Displaying Power Pivot Calculated Measures in Alphabetical Order

Sharing a quick tip I got the other day from Meagan Longoria...

See in this screen shot how the calculated measures are being displayed in random order in the PivotTable Field List? If you have a long list of measures, this can be a wee bit aggravating.


To fix it, click the gear symbol towards the top right of the PivotTable Field List. Change "Sort in Data Source Order" to "Sort A to Z."


And with that, we have a much more usable list to work with.


Parameterizing Connections and Values at Runtime Using SSIS Environment Variables

This post discusses how to parameterize connection strings and values at runtime using SSIS environment variables. Although it may seem like a lot of steps, it's a one-time setup per environment and makes your SSIS projects very portable and allows for easier manageability of dynamic values that change routinely.

Applicable to: SQL Server 2012 or 2014. Screen shots shown are from SQL Server 2014.

What are SSIS Environment Variables?

SSIS Environment Variables provide the mechanism to set values at the time a package is executed. This functionality is useful for any number of things, frequently for specifying different values between Dev, QA, and Prod environments.

Note that these SSIS environment variables are a different thing than Windows environment variables, although similarly named. They're also different from "regular" variables inside an SSIS package.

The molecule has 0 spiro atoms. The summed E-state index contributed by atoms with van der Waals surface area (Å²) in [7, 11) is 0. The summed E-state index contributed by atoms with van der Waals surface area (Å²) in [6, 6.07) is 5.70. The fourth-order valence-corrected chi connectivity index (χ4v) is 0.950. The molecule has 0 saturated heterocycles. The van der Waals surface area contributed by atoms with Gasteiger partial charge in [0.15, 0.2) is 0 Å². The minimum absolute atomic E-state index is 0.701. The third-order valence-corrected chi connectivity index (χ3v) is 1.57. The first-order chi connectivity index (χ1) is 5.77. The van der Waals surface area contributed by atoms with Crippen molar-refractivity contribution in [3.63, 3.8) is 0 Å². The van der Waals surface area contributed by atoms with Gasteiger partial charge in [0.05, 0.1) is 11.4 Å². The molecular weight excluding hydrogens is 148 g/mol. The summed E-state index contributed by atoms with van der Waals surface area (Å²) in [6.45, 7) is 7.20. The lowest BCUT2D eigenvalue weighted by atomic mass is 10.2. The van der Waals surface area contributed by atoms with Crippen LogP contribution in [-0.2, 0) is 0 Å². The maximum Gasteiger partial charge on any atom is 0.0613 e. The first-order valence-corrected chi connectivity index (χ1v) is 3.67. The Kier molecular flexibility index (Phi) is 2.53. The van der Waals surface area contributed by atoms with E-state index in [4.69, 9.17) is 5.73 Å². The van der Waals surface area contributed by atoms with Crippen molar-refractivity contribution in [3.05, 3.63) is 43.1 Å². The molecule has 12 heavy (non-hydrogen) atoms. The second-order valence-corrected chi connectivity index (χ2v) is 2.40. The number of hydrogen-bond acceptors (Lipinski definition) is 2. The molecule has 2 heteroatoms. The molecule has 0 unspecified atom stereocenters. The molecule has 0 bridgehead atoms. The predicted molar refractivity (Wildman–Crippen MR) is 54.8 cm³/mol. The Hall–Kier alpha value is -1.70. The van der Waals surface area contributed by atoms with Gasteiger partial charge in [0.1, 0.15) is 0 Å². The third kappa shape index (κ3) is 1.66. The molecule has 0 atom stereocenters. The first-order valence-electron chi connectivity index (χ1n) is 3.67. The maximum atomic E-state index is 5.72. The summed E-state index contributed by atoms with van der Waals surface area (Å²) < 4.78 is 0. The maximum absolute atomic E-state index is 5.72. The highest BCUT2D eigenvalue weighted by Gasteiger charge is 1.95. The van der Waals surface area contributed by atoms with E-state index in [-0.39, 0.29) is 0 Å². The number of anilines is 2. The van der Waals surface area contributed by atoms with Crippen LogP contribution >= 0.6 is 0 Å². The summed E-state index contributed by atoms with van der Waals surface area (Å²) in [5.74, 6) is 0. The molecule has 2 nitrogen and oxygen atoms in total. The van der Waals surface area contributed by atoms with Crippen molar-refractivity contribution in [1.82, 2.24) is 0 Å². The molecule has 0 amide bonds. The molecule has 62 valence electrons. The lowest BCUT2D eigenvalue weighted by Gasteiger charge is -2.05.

This technique is applicable to SQL Server 2012 and up, and only to the project deployment mode (i.e., not package deployment mode). The concept of SSIS Configurations is no longer applicable with the project deployment mode as they've been replaced with SSIS Environment Variables. If you're just getting familiar with these concepts, please check out this overview: Getting Started with Parameters, Variables, and Configurations in SSIS 2012 (the overview blog entry has gotten to be one of my most visited pages so I figure that's a clue that I should write more on the subject, eh?).

Steps for Using SSIS Environment Variables to Parameterize Connection Strings and Values When the Package Executes

SQL Server Data Tools (SSDT) - Integration Services Project
Step 1:  Create Parameters (Project or Package level as appropriate) and associate expressions, source queries, etc to these Parameters as appropriate.
Step 2:  Parameterize connection strings.
Step 3:  Deploy Project to the SSIS Catalog once package executes as desired within SSDT.

SQL Server Management Studio (SSMS) - Integration Services Catalogs>SSISDB
Step 4:  Create Environment & set up Variables within the Environment. These should coincide with the Parameters from the SSIS project.
Step 5:  Configure each Project (and Packages individually, if needed).
Step 6:  Execute package in SSMS via the Catalog. Will need to manually specify which Environment to use at execution time when running in this on-demand manner.
Step 7:  Create Agent Job to execute on an ongoing basis. Associate the job to the appropriate Environment so it automatically detects values which have been set.

Details for each step are below.

Step 1: Create Parameters and Associate Expressions to the Parameters (SSDT)

First thing to do is determine what elements of the package you wish to be able to vary at runtime. Or, in other words, what may need to be changed by the DBA or system admin without the SSIS developer needing to make a change in SSDT and redeploy the package.